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Anastasios (Tassos) Lymperopoulos, Ph.D.

Assistant Professor, Pharmaceutical Sciences

Anastasios (Tassos) Lymperopoulos, B.Pharm., M.Sc., Ph.D., came to Nova Southeastern University in August 2009 as Assistant Professor of Pharmaceutical Sciences. Dr. Lymperopoulos`s career as a biomedical researcher started by earning his M.Sc. in Medicinal Chemistry followed by his Ph.D. in Pharmacology, after graduating from the School of Pharmacy of the University of Patras, back in his home country, Greece. During his pre-doctoral career, Dr. Lymperopoulos focused his research on molecular pharmacology of drug receptors, and, more specifically, on signal transduction of certain types of adrenergic receptors, the molecules responsible for mediating the actions of adrenaline in the body.

The major turning point in Dr. Lymperopoulos`s career came in the year 2004, when he joined the lab of Dr. Walter Koch, a former postdoctoral fellow of world-renowned Professor Robert Lefkowitz`s lab at Duke University. During his 5-year postdoctoral tenure in Dr. Koch`s lab at Thomas Jefferson University in Philadelphia, Dr. Lymperopoulos shifted his research focus on cardiovascular biology/pharmacology, in combination with cutting-edge biomedical translational research. Ever since, his scientific research aims have been to study the biology and regulation of some very important cell surface receptors, called G-protein coupled receptors (GPCRs), such as adrenergic receptors and receptors for angiotensin II, in the pathophysiology of heart failure and, more broadly, in the neurohormonal control of the circulation. The main goal of Dr. Lymperopoulos`s studies is discovery of new and innovative drugs for countering the cardio-toxic actions of catecholamines and of angiotensin II (and also of other hormones) in heart failure. Particular focus is given on the role of these receptors in adrenal gland function in relation with the cardiovascular system, thus providing clues for new treatments for cardiovascular disease. His research has been utilizing cutting-edge in vivo gene therapy techniques for achieving these goals. The emphasis in his research is on two major protein families that regulate GPCRs and have been implicated in heart failure pathophysiology, thus posing as attractive therapeutic targets: GPCR kinases (GRKs) and beta-arrestins, which are molecules that normally desensitize receptors (among other functions).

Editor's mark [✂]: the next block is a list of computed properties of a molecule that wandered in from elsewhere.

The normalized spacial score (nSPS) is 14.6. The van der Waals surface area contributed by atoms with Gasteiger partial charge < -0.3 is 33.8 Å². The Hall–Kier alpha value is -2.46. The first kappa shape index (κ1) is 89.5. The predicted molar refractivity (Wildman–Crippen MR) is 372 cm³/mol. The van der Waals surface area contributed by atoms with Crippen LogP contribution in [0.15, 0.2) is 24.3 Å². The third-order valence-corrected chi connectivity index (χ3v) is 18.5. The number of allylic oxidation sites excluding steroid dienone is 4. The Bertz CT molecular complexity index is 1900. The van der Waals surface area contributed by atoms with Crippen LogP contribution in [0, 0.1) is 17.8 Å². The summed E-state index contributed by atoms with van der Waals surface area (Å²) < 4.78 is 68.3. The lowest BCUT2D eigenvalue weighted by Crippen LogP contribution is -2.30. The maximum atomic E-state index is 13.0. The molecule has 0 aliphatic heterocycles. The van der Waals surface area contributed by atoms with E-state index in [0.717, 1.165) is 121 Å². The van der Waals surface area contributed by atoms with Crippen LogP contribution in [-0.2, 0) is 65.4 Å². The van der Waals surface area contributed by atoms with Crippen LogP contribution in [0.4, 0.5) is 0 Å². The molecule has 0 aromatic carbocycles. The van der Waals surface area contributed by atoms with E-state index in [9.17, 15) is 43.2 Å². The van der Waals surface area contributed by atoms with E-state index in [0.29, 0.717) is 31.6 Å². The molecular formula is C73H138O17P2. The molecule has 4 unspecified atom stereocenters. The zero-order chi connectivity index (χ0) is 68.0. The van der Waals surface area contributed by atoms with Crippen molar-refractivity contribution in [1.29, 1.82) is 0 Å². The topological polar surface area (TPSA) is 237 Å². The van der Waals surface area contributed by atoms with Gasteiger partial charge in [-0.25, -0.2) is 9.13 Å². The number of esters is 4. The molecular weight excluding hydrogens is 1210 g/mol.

Dr. Lymperopoulos`s research has already culminated in several successes, awards and honors, the most prominent among which being his lead-author publication in the prestigious journal "Nature Medicine" in 2007, the highest-rated journal in biomedical research in the world, and a 4-year Scientist Development Grant award by the American Heart Association (AHA) he recently received (2009). In addition, he has been a post-doctoral research fellow of the AHA for a total of three years in the past, a finalist for the AHA-sponsored Melvin L. Marcus Young Investigator Award in Basic Cardiovascular Sciences in 2006, holds one (provisional) research patent from his previous institution (Thomas Jefferson University) and has already applied for a second one here at NSU, and, finally, has numerous publications in various prestigious scientific journals, such as: Circulation, Proceedings of the National Academy of Sciences USA, Journal of Biological Chemistry, Molecular Pharmacology, Molecular Therapy, Trends in Molecular Medicine, Pharmacogenomics, American Journal of Physiology, etc. (for an extensive list of his peer-reviewed publications, see: http://www.ncbi.nlm.nih.gov/sites/entrez: Lymperopoulos, A.), in addition to numerous research abstracts and presentations at several big scientific meetings/conferences. Coming to Nova Southeastern University in August 2009, Dr. Lymperopoulos aspires to continue his research by setting up his own lab at the College of Pharmacy of NSU. In addition to his research activities, Dr. Lymperopoulos will be teaching in the Pharm.D. and Ph.D. programs of the College of Pharmacy, as well as mentoring graduate and undergraduate students.

Dr. Lymperopoulos' Research Team